If further studies confirm a benefit by using Multispectral Optoacoustic Tomography (MSOT), the technology can help forge a path toward a noninvasive, bedside, nonionizing approach to early visualization of disease as well as evaluation of disease burden and disease progression in patients.
A proof-of-concept trial has demonstrated that Multispectral Optoacoustic Tomography (MSOT) may be able to visualize and quantify progressive muscle degeneration in children with spinal muscular atrophy.
If further studies confirm a benefit with this novel diagnostic, the technology can help forge a path toward a noninvasive, bedside, nonionizing approach to early visualization of disease as well as evaluation of disease burden and disease progression in patients.
“There is an unmet urgent clinical need – especially among presymptomatic and very young patients – for non-invasive technologies that enable rapid and objective assessment of the disease state and progression with the lowest burden possible,” emphasized the researchers, explaining that traditional validated motor function tests and development scales may be affected by factors like general development gains, learning effects, and daytime tiredness, which may cause inaccuracies in disease and treatment monitoring.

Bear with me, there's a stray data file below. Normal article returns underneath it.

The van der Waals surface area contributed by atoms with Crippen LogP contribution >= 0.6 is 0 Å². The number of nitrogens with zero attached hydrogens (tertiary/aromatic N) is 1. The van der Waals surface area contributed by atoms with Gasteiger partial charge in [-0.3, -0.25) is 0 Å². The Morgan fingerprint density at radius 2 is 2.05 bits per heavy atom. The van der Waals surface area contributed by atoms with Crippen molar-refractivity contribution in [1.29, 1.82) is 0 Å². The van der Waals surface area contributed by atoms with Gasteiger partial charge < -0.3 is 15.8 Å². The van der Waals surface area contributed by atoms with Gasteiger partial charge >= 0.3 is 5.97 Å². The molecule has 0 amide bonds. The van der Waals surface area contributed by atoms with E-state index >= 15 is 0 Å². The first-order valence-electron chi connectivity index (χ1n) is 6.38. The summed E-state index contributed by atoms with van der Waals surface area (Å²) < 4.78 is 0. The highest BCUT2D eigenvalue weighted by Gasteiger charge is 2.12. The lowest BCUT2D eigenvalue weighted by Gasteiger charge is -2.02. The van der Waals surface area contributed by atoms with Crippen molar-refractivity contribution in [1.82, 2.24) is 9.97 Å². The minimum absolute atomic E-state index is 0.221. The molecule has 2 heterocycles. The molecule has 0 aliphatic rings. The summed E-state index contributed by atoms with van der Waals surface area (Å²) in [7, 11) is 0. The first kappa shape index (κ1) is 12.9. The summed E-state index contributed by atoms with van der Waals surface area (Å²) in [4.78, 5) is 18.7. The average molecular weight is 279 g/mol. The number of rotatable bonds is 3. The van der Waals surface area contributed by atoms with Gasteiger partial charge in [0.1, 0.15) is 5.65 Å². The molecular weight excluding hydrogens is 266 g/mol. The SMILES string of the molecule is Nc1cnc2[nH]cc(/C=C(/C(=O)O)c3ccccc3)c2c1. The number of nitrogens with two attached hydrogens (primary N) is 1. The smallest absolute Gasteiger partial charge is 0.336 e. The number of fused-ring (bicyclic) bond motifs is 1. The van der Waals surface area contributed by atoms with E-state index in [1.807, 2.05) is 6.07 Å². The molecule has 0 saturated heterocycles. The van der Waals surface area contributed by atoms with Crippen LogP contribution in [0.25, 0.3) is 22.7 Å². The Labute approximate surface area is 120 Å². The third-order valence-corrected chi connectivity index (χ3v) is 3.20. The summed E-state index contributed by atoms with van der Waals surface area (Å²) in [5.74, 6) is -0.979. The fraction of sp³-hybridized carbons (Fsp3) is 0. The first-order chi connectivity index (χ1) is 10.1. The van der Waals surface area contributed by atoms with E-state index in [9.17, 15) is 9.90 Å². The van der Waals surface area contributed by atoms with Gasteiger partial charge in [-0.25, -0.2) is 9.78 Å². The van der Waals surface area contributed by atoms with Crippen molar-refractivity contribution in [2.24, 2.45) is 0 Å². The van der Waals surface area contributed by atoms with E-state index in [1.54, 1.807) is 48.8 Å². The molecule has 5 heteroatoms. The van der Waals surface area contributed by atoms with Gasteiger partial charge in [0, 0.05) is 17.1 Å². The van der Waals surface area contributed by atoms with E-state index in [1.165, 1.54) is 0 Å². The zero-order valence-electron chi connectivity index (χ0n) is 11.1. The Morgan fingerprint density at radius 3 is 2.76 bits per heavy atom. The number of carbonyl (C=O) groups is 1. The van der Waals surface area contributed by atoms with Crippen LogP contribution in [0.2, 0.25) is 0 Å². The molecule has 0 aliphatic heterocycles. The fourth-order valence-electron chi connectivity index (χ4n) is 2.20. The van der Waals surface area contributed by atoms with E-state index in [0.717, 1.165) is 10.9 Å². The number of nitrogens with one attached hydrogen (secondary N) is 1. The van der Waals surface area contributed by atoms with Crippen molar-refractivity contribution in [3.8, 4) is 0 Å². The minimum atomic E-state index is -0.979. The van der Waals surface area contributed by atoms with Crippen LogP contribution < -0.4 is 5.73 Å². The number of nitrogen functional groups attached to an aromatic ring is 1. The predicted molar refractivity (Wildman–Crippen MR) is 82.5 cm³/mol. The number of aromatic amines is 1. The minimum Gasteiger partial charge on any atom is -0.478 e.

The small study of 10 patients with SMA and 10 matched healthy volunteers completed 320 scans. The researchers documented overall higher mean signals values in the healthy volunteers compared with the patients with SMA. There were statistically significant differences for MSOT single wavelength (SWL) 715 nm, 730 nm, 760 nm, 800 nm, 850 nm, and 1064 nm, with the greatest difference of mean signal intensity being observed with SWL 800 nm.
Meanwhile, the spectrum of maximum values was higher among patients with SMA. Statistically significant differences were found for SWL 680 nm, 715 nm, 730 nm, 760 nm, 800 nm, and 850 nm.
“As a main finding, optoacoustic imaging (OAI) signals (see SWL 800 nm) in healthy muscles showed a homogenous signal band just beneath the muscle fascia,” wrote the researchers. “In muscles of SMA patients, OAI signals were found ragged in patchy scattered areas comparable to moth-eaten damage with alternating high and low signal intensities. For signal quantification, the defined ROIs included both, areas with high and low OAI signals.”
Assessing the correlation between imaging and clinical standard assessments, the researchers found that the best optoacoustic signal difference between the healthy volunteers and patients with SMA was quantified and visualized for SWL 800 nm.
According to the researchers, healthy volunteers exhibited a homogenous signal band under the muscle fascia, which starts to be disrupted in patients with SMA with preserved walking ability and becomes more scattered the SMA progresses.
Regensburger A, Wagner A, Danko V, et al. Multispectral optoacoustic tomography for non-invasive disease phenotyping in pediatric spinal muscular atrophy patients. Photoacoustics. 2021;25:100315 doi: 10.1016/j.pacs.2021.100315